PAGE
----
So, lattice, if you just think about just that word, we are talking about a matrix. However, the reason why we are choosing the word lattice rather than just matrix is because we are already making hard parameterized decisions about what kind of a matrix we want. And so, therefore, we are talking about integers only. In other words, a matrix can have an infinite number of points in it. You guys who have done linear algebra, you know that. But with latticebased cryptography, we are choosing to throw away all the infinite number of points between the integer points. So, you know, that sounds very mathy but, again, I think it’s more of a simplification in your mind of – think of a standard twodimensional matrix and then just think of the integer points, you know, 0, 1, 2, 3, 4, 5. Kind of easy to note. And what’s interesting about that is if you only take the integers and you scale that matrix only by integers, all of the sudden you enter the realm of very tough math problems, and isn’t that interesting?
So, yeah, this is the basis of it, Tim. This is the real basis of, ok, why? Why lattice for cryptography problems? And it’s not matrices, it’s lattice and the only real difference between lattice and all matrices is we are choosing the integers only.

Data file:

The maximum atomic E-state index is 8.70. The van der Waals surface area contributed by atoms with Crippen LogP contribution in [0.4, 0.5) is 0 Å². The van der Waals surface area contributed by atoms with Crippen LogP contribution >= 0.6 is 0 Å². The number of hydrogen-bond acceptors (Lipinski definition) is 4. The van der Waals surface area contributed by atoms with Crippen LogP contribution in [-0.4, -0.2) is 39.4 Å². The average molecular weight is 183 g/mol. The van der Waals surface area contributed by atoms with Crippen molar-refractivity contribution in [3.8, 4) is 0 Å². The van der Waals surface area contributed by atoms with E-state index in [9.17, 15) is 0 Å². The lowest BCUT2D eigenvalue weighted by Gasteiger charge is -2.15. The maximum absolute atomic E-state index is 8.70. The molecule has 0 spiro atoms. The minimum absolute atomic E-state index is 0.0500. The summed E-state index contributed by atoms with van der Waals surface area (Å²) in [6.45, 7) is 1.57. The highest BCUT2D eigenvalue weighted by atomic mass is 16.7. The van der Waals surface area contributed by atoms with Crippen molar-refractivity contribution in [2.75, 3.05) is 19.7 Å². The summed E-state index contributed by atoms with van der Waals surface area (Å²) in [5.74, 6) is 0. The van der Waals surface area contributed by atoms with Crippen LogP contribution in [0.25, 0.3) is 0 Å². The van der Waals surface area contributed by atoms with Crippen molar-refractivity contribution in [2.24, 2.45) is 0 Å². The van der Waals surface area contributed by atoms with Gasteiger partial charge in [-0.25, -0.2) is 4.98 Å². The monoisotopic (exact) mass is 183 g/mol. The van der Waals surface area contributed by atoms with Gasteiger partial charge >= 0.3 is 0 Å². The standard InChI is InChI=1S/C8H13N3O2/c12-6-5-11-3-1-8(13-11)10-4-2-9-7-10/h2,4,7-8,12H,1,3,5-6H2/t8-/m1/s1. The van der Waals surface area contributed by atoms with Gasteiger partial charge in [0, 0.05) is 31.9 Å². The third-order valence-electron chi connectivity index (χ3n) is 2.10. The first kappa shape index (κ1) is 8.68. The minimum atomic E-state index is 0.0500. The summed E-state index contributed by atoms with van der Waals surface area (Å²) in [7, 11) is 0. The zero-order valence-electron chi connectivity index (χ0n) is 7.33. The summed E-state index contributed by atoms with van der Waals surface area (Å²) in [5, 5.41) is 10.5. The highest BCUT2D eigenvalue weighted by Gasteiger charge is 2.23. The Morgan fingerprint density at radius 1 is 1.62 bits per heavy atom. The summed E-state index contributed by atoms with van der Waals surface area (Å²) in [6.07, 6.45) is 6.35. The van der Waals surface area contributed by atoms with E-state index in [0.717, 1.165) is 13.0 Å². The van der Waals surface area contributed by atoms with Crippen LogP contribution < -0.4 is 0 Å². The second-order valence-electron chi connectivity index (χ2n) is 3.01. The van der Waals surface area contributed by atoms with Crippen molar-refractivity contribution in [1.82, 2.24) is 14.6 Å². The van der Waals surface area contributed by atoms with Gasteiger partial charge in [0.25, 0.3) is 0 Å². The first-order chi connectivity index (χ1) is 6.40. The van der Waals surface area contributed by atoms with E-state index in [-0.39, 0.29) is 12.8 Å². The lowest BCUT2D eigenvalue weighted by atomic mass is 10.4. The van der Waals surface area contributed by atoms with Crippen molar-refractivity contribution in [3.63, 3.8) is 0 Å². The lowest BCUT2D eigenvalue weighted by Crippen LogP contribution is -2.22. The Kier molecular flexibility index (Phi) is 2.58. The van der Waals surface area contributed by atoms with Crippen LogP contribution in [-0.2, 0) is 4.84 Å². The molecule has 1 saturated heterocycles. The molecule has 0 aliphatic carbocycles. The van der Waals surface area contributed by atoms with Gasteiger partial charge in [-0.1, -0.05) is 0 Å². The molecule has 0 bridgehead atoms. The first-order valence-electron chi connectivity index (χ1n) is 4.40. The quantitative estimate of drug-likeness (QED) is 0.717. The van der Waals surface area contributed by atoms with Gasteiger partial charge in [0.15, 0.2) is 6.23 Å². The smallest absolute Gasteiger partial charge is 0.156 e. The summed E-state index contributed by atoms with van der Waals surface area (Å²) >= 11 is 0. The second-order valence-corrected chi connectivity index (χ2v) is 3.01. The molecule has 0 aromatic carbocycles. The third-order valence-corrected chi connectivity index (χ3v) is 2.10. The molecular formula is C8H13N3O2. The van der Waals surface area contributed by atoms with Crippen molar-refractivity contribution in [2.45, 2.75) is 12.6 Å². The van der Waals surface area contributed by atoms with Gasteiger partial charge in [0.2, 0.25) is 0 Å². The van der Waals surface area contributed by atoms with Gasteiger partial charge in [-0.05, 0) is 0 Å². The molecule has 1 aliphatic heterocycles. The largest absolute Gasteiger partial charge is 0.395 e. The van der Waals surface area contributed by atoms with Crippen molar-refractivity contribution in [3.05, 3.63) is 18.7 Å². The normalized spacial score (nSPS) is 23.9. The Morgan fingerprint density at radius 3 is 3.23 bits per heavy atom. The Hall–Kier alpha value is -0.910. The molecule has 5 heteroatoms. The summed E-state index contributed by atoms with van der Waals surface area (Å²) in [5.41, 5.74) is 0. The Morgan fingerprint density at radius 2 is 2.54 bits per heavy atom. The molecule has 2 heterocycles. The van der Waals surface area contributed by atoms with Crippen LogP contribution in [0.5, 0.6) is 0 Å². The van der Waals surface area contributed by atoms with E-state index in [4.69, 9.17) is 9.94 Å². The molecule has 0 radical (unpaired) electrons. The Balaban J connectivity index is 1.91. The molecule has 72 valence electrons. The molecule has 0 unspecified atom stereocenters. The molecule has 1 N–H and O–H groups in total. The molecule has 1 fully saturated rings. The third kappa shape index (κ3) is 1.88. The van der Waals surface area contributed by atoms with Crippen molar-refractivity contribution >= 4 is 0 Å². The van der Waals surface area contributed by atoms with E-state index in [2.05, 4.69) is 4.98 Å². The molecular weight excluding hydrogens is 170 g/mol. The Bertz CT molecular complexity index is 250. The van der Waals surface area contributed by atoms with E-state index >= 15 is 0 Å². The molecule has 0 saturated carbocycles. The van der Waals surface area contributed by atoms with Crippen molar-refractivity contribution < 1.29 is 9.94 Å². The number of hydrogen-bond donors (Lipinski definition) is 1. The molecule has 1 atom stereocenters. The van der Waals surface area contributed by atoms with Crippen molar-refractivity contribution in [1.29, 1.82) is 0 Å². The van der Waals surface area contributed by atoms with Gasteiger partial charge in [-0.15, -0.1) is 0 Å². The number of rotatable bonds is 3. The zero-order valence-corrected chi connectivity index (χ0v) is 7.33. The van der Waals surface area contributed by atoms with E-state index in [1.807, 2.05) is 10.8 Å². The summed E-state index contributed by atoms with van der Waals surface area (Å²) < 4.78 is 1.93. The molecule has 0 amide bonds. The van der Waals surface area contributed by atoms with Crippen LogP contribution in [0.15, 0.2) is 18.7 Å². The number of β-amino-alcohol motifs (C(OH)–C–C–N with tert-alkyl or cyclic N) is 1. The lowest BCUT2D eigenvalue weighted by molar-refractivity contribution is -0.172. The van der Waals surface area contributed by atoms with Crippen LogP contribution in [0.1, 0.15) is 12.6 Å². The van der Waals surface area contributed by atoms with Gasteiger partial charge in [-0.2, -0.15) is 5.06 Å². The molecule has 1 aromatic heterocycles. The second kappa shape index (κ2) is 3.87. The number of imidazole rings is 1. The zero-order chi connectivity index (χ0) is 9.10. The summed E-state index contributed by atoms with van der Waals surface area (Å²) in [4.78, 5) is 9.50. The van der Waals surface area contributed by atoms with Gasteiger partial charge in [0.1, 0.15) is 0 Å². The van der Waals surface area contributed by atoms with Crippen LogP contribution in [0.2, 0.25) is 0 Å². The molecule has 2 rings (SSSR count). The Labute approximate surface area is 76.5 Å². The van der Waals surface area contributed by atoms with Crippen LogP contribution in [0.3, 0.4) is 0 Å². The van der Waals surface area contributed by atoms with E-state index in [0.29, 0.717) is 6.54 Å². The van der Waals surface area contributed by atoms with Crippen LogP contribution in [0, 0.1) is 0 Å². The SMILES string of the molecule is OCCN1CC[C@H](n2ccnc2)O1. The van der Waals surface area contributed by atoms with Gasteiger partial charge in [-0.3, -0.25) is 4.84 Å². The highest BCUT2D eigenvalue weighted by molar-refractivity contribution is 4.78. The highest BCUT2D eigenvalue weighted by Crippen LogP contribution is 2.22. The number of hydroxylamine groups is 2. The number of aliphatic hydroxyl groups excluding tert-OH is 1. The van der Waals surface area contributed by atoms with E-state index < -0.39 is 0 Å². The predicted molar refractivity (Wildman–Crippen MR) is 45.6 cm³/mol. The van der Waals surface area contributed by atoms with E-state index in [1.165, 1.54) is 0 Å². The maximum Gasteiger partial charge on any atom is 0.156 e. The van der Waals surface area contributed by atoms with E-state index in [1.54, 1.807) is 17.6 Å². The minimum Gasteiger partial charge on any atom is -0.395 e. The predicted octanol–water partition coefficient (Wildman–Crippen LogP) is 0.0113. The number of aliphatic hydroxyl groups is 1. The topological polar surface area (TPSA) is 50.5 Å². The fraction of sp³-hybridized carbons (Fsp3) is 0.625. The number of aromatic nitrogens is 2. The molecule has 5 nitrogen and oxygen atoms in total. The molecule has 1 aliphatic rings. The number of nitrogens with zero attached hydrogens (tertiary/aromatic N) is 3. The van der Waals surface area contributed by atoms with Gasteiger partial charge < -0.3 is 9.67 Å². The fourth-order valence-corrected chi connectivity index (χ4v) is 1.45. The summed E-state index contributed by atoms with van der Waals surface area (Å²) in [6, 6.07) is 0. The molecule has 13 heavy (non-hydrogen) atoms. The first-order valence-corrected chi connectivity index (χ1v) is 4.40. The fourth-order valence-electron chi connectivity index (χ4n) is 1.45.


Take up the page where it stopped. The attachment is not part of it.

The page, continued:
Tim Callan
And that’s simply to make solving them harder.

Jason Soroko
Tim, precisely. Precisely correct.
So, how do we make these lattices really tough math problems. Well, here’s another thought for all of you: There are a lot of tough math problems out there, but they’re only tough math problems if you parameterize them correctly and you make the problem large enough. In other words, if we stick with   I don’t think that there’s any such thing as a twodimensional or threedimensional lattice used in cryptography. We are gonna be dealing with Ndimensional lattices. In other words, the one that I can think of in my head very simply is twodimensional. If you really stretch your head, you can think threedimensional, but the real stuff is gonna be in very high dimensions. Like 10,000dimension lattices.